Fake-news claims aside, hypocrisy also surges through any condemnation Trump offers for sexual harassment, as I’ve noted previously. Even as many powerful men are punished for unacceptable behavior, ranging from the criminal to the creepy, Trump himself has escaped sanction for his own. Not only are there 16 women who have accused him of various degrees of harassment, but Trump himself admitted to sexually harassing women in the infamous Access Hollywood tape revealed in October 2016.
“I just start kissing them. It’s like a magnet. Just kiss. I don’t even wait. And when you’re a star, they let you do it. You can do anything,” Trump said. “Grab ’em by the pussy. You can do anything.”
But the president has a new solution to that problem: He’s simply denying that it was him, offering the least plausible defense since Shaggy’s 2000 hit song. The New York Times first reported this over the weekend, and Tuesday night both The Times and The Washington Post added more detail.
“We don’t think that was my voice,” Trump told a senator, according to The Times, which adds, “Since then, Mr. Trump has continued to suggest that the tape that nearly upended his campaign was not actually him, according to three people close to the president.”
This is not the only case where Trump is at odds with plain reality. The Times again:
In recent months, they say, Mr. Trump has used closed-door conversations to question the authenticity of President Barack Obama’s birth certificate. He has also repeatedly claimed that he lost the popular vote last year because of widespread voter fraud, according to advisers and lawmakers.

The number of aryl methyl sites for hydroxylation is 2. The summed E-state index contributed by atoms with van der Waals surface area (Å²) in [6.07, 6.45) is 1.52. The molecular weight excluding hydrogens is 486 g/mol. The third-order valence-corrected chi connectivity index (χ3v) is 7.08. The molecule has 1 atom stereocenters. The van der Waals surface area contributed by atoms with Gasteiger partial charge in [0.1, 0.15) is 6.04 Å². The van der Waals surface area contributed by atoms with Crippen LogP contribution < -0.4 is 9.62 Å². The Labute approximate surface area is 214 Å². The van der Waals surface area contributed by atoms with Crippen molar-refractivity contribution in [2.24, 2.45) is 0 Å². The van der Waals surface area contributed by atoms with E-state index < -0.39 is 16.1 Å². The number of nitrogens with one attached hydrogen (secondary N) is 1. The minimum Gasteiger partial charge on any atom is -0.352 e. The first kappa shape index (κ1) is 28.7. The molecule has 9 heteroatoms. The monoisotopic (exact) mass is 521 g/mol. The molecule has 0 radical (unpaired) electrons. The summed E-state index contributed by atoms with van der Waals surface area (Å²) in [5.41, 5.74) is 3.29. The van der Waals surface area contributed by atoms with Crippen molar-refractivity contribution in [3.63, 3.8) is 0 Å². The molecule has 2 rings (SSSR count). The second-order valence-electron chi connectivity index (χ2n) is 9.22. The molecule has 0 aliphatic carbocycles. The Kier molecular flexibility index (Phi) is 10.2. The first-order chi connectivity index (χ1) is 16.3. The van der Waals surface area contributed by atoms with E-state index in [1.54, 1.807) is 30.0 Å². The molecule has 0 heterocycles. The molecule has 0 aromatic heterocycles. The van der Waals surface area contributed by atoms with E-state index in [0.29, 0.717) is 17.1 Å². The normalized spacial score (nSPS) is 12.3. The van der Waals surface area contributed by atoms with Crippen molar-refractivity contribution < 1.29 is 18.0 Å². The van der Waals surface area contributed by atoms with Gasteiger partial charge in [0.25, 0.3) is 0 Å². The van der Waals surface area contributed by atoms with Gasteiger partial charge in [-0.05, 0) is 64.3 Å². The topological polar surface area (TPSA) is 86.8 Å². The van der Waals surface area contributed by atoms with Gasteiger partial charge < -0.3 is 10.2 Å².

One senator who listened as the president revived his doubts about Mr. Obama’s birth certificate chuckled on Tuesday as he recalled the conversation. The president, he said, has had a hard time letting go of his claim that Mr. Obama was not born in the United States.
Trump’s insistence on debunked arguments about Obama’s place of birth and about widespread voter fraud were once viewed as political posturing. For his critics, this kind of behavior was demagoguish, immoral, appalling, and divisive. For his defenders, it was perhaps a little boorish, but then again all is fair in politics; besides, they liked his willingness to throw a punch. Either way, the shared assumption for many (though by no means all) observers was that Trump was being disingenuous.
Since then, however, the president has repeatedly demonstrated that he’s not just posturing, and it’s not simply a cynical ploy. Trump isn’t being hypocritical simply for sport or political gain. His bigotry isn’t just an act to win over a certain segment of the population. Of course it wasn’t: Trump has been demonstrating that since he arrived in the news, settling a case alleging that he had kept African Americans out of his apartment buildings, up through his demand to execute the Central Park Five. He isn’t spreading misinformation just to twist the political discourse—though he may be doing that—but because he can’t or won’t assess it. It is not an act.
All of this has been clear to anyone willing to see it for a long time, yet some people have convinced themselves it’s merely an act. That includes the Republican members of Congress who shake their heads but try to ignore the tweets. It includes the senator who chuckles at Trump’s enduring birtherism. And it includes the White House staffers who, according to The Times, are “stunned” to hear their boss denying the Access Hollywood tape. It’s stunning that they’re still stunned.